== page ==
|Mara, the personification of Death in Buddhism, on the Day of the Dead (Dia de los Muertos 2007, Hollywood Forever Cemetery, Los Angeles)|
|A mara can adopt any shape, beautiful or hideous (Great-wall-hikers/flickr.com)|
"Come out, Evil One! Come out, Evil One! Do not harass the Tathagata [the Buddha], do not harass the Tathagata's disciple, or it will lead to your harm and suffering for a long time."
|Wheel of Rebirth ruled by Death (exoticindianart.com)|
"Come now, abuse, revile, scold, and harass the virtuous recluses of good character; then perhaps, when they are abused, reviled, scolded, and harassed by you, some change will come about in their minds whereby the Mara Dusi may find an opportunity." [Causing defilements to arise in their minds, he hopes to prevent them from escaping samsara.]
"These bald headed recluses, these dark skinned menial offspring of Brahma's feet, say 'We are meditators! We are meditators!' and with shoulders drooping, heads down and all limp,
- they meditate,
- out-meditate, and
- [NOTE: The commentary takes great pains to point out that Mara did not exercise control over their actions (karma), in which case he alone would have been responsible and the Brahmins would not have been responsible and could not have generated bad karma by their deeds. Rather, Mara caused the Brahmins to imagine scenes of the recluses engaged in inappropriate conduct, and this vision aroused their own defiled actions and antagonism INDUCING (not forcing) them to harass the recluses. Mara's intent in doing so was to make the recluses give rise to anger and/or dejection.]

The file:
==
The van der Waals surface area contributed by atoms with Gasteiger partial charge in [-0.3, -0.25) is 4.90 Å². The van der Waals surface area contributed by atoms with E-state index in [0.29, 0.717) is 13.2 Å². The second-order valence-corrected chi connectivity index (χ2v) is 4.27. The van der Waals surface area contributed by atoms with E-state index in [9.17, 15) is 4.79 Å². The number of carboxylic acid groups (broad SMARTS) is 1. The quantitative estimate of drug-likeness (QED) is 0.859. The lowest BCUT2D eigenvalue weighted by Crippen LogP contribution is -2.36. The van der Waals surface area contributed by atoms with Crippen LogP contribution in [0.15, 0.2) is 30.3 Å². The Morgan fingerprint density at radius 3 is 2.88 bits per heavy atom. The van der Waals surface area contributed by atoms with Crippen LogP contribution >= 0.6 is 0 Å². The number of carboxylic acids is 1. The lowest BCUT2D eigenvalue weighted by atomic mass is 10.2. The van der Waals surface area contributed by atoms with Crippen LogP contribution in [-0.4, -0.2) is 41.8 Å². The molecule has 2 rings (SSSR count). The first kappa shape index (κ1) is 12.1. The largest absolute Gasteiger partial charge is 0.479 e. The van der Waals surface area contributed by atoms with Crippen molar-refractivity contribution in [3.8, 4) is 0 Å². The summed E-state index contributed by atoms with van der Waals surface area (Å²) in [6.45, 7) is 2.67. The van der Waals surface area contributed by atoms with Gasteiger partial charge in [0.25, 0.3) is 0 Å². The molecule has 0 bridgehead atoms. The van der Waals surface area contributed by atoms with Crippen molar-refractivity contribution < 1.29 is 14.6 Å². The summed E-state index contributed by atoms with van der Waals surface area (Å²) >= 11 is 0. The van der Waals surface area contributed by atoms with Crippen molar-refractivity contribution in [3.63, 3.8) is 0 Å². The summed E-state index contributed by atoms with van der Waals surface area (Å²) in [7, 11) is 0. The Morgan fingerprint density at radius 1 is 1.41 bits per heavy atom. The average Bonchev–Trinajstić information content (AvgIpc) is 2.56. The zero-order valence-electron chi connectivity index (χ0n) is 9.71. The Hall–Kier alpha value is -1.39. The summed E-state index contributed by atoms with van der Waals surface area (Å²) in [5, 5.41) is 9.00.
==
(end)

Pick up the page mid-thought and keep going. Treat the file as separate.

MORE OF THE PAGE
"Though I do as I am doing, still I do not know the comings or goings of these virtuous recluses of good character. Let me now take possession of the Brahmin householders, telling them: 'Come now, honor, respect, revere, and venerate the virtuous recluses of good character; then perhaps, when they are honored, respected, revered, and venerated by you, some change will come about in their minds/hearts whereby the Mara Dusi may find an opportunity."
The Buddha Kakusandha instructed the recluses on a meditation to overcome pride, negligence, egotism, conceit, complacency, and other such defilements.
This also frustrated the Mara Dusi until he was driven to possess a boy to throw a rock at the head of one of the chief disciples causing him a bleeding gash. The Buddha Kakusandha turned to look at the Mara Dusi while stating, "This Mara Dusi knows no bounds." He then fell into the Great Waste to suffer unbelievably for millennia only to be reborn as a repugnant chimera and now himself, aeons later, a chief disciple of a buddha.